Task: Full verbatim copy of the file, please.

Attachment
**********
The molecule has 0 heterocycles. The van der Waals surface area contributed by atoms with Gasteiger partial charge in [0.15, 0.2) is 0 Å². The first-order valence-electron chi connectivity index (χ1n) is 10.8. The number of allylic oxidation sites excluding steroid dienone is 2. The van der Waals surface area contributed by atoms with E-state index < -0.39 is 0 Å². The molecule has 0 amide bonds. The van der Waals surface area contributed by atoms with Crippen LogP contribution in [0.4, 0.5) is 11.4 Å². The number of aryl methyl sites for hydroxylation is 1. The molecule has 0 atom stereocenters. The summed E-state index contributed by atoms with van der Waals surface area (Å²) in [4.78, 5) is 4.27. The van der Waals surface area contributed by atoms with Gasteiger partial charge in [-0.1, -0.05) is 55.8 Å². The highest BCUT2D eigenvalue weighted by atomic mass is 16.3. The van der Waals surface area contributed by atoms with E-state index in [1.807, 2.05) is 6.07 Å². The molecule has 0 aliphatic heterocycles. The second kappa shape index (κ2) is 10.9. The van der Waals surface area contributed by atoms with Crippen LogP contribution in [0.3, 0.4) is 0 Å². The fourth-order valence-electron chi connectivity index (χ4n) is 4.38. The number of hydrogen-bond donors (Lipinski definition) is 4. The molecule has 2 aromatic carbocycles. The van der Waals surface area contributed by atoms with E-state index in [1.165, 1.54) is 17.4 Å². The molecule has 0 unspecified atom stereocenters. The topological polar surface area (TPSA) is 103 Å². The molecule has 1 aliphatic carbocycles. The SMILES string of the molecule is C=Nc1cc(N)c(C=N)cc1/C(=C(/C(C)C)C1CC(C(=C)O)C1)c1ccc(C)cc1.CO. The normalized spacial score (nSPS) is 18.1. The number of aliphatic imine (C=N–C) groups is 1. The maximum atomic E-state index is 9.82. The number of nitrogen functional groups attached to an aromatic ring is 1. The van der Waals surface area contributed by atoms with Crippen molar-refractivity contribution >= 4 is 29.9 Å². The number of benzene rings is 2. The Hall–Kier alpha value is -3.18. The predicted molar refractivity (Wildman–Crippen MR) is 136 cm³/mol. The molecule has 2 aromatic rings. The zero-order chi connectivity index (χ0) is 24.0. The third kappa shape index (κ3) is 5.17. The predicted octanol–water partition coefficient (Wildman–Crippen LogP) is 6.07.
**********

The molecule has 0 heterocycles. The van der Waals surface area contributed by atoms with Gasteiger partial charge in [0.15, 0.2) is 0 Å². The first-order valence-electron chi connectivity index (χ1n) is 10.8. The number of allylic oxidation sites excluding steroid dienone is 2. The van der Waals surface area contributed by atoms with E-state index < -0.39 is 0 Å². The molecule has 0 amide bonds. The van der Waals surface area contributed by atoms with Crippen LogP contribution in [0.4, 0.5) is 11.4 Å². The number of aryl methyl sites for hydroxylation is 1. The molecule has 0 atom stereocenters. The summed E-state index contributed by atoms with van der Waals surface area (Å²) in [4.78, 5) is 4.27. The van der Waals surface area contributed by atoms with Gasteiger partial charge in [-0.1, -0.05) is 55.8 Å². The highest BCUT2D eigenvalue weighted by atomic mass is 16.3. The van der Waals surface area contributed by atoms with E-state index in [1.807, 2.05) is 6.07 Å². The molecule has 0 aliphatic heterocycles. The second kappa shape index (κ2) is 10.9. The van der Waals surface area contributed by atoms with Crippen LogP contribution in [0.3, 0.4) is 0 Å². The fourth-order valence-electron chi connectivity index (χ4n) is 4.38. The number of hydrogen-bond donors (Lipinski definition) is 4. The molecule has 2 aromatic carbocycles. The van der Waals surface area contributed by atoms with E-state index in [1.165, 1.54) is 17.4 Å². The molecule has 0 unspecified atom stereocenters. The topological polar surface area (TPSA) is 103 Å². The molecule has 1 aliphatic carbocycles. The SMILES string of the molecule is C=Nc1cc(N)c(C=N)cc1/C(=C(/C(C)C)C1CC(C(=C)O)C1)c1ccc(C)cc1.CO. The normalized spacial score (nSPS) is 18.1. The number of aliphatic imine (C=N–C) groups is 1. The maximum atomic E-state index is 9.82. The number of nitrogen functional groups attached to an aromatic ring is 1. The van der Waals surface area contributed by atoms with Crippen molar-refractivity contribution >= 4 is 29.9 Å². The number of benzene rings is 2. The Hall–Kier alpha value is -3.18. The predicted molar refractivity (Wildman–Crippen MR) is 136 cm³/mol. The molecule has 2 aromatic rings. The zero-order chi connectivity index (χ0) is 24.0. The third kappa shape index (κ3) is 5.17. The predicted octanol–water partition coefficient (Wildman–Crippen LogP) is 6.07.